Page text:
This past polar bear season provided a plethora of snowy owl sightings across the tundra in the Churchill region. Daily guide accounts from Natural Habitat Adventure trips in October and November reported many more encounters with the iconic Arctic bird than the last few years. Now, that abundance is revealing itself in the United States as far south as Colorado. In Boulder county, where I live and Natural Habitat Adventures is based, only two documented sightings are on record. This year, numerous sightings have been called in. One snowy was even sighted at the Honolulu airport in Hawaii..the first on record ever in that state. What is happening?
Colby Brokvist photo.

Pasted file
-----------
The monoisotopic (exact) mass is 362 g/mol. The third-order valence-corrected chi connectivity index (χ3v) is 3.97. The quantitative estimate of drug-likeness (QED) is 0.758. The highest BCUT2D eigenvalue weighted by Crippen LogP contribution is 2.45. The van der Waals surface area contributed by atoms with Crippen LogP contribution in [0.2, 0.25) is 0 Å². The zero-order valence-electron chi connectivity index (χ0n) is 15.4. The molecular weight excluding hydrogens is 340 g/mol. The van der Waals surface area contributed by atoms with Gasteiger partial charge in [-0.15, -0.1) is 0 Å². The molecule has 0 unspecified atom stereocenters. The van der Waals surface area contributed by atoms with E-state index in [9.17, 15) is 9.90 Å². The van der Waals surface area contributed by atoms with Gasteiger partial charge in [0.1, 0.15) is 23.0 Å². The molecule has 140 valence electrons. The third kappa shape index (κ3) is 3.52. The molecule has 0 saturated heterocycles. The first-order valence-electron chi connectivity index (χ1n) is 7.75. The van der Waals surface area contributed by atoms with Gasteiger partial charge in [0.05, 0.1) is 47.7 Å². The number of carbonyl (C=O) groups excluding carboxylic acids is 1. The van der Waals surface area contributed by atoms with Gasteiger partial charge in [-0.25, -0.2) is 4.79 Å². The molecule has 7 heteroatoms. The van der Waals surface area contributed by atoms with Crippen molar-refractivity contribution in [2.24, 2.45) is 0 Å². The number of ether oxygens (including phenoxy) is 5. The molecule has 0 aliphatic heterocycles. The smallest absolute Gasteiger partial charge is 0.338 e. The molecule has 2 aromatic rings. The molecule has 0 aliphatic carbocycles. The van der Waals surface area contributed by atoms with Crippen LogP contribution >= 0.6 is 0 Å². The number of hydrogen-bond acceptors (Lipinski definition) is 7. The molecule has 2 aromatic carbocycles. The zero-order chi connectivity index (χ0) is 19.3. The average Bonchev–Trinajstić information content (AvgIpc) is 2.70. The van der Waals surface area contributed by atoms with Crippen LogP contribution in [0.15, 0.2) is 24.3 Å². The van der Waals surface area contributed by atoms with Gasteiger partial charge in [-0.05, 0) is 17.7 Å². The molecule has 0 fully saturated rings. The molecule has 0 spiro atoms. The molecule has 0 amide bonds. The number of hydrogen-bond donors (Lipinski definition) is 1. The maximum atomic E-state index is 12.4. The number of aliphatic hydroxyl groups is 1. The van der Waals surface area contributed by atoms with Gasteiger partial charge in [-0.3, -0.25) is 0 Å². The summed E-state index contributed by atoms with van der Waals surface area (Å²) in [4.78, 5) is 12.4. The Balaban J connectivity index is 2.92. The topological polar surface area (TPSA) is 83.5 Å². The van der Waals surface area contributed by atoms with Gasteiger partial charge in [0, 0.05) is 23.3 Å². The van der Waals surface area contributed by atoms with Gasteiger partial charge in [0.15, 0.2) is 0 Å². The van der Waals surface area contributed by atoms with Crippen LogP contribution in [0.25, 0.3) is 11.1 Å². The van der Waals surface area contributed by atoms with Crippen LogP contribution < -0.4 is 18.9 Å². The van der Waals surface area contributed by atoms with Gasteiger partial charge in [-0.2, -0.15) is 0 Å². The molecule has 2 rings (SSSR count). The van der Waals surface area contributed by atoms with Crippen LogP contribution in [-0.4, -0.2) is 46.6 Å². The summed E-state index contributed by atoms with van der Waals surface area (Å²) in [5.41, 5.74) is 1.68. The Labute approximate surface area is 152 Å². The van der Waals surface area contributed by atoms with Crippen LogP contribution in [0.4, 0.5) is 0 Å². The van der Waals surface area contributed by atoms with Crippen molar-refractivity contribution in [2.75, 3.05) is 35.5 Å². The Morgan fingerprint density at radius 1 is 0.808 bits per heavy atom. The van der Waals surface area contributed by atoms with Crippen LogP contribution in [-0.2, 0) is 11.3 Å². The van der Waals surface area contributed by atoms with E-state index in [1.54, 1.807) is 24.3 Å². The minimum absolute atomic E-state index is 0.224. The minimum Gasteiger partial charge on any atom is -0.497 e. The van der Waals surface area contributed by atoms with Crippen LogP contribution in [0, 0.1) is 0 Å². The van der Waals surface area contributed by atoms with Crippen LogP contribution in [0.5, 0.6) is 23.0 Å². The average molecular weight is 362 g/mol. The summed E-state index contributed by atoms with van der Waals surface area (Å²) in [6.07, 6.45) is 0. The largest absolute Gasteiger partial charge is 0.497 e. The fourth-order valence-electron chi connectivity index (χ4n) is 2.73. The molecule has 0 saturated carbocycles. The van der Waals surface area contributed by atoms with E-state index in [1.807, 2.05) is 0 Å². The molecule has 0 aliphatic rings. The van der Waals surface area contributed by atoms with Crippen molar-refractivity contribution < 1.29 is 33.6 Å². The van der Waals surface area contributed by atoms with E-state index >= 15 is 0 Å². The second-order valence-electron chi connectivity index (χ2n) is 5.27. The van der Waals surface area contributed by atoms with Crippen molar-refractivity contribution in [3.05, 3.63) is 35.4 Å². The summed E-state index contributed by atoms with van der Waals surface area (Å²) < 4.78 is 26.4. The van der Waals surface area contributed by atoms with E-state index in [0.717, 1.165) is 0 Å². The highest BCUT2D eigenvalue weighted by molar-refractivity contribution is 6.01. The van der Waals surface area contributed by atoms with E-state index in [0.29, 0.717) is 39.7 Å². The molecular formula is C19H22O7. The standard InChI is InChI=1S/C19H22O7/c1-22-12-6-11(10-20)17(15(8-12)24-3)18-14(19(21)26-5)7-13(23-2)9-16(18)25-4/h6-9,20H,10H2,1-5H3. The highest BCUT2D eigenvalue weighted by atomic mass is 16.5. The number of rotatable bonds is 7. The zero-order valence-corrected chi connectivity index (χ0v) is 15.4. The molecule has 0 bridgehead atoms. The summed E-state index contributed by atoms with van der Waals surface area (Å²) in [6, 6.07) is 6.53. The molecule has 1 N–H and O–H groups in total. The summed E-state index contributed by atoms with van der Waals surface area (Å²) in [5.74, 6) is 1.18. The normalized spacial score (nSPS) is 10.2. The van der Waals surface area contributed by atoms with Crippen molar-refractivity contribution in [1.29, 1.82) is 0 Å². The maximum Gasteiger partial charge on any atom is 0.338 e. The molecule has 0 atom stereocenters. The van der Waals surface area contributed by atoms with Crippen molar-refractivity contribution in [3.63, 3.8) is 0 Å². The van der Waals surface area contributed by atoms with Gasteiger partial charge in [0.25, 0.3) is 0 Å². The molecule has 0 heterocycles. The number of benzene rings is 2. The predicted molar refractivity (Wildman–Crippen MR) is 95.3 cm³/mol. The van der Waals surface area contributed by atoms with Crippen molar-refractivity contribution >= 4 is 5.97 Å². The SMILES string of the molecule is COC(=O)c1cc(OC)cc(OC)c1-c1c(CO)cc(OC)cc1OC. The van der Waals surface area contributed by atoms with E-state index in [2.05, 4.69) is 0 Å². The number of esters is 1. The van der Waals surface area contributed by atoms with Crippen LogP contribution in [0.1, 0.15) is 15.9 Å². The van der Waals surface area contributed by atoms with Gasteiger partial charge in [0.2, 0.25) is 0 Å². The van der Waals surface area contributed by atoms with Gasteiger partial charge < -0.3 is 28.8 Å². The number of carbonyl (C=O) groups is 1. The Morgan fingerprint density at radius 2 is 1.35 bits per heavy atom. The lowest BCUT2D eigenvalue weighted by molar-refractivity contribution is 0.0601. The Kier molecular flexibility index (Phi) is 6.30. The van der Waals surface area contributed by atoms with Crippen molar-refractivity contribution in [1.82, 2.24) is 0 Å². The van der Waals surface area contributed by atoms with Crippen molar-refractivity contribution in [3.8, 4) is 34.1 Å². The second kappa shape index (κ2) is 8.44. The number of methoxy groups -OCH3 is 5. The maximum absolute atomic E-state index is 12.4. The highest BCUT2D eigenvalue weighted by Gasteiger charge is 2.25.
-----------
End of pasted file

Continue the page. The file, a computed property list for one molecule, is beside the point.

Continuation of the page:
Arctic animals flourish with one basic necessity…food, and of course availability of that particular staple. Polar bears rely predominantly on ringed seals out on the ice surface, arctic fox tend to forage on hares and lemmings and snowy owls also bag the occasional arctic hare, though ..a higher percentage of their diet comes from lemmings. This past Summer, Churchill had a explosion in the lemming population which carried over into the Fall bear season. And since it’s utterly difficult and surely frustrating for polar bears to sneak up on those tiny lemmings, the snowy owl population increased as well. This has not happened for about five years. The last time was quite noticeable in Churchill…I can remember driving along the launch road just outside of town limits and seeing a snowy on just about every other hydro pole. Amazing.
Predators like the red fox have been forced to expand their hunting grounds.-Brad Josephs photo.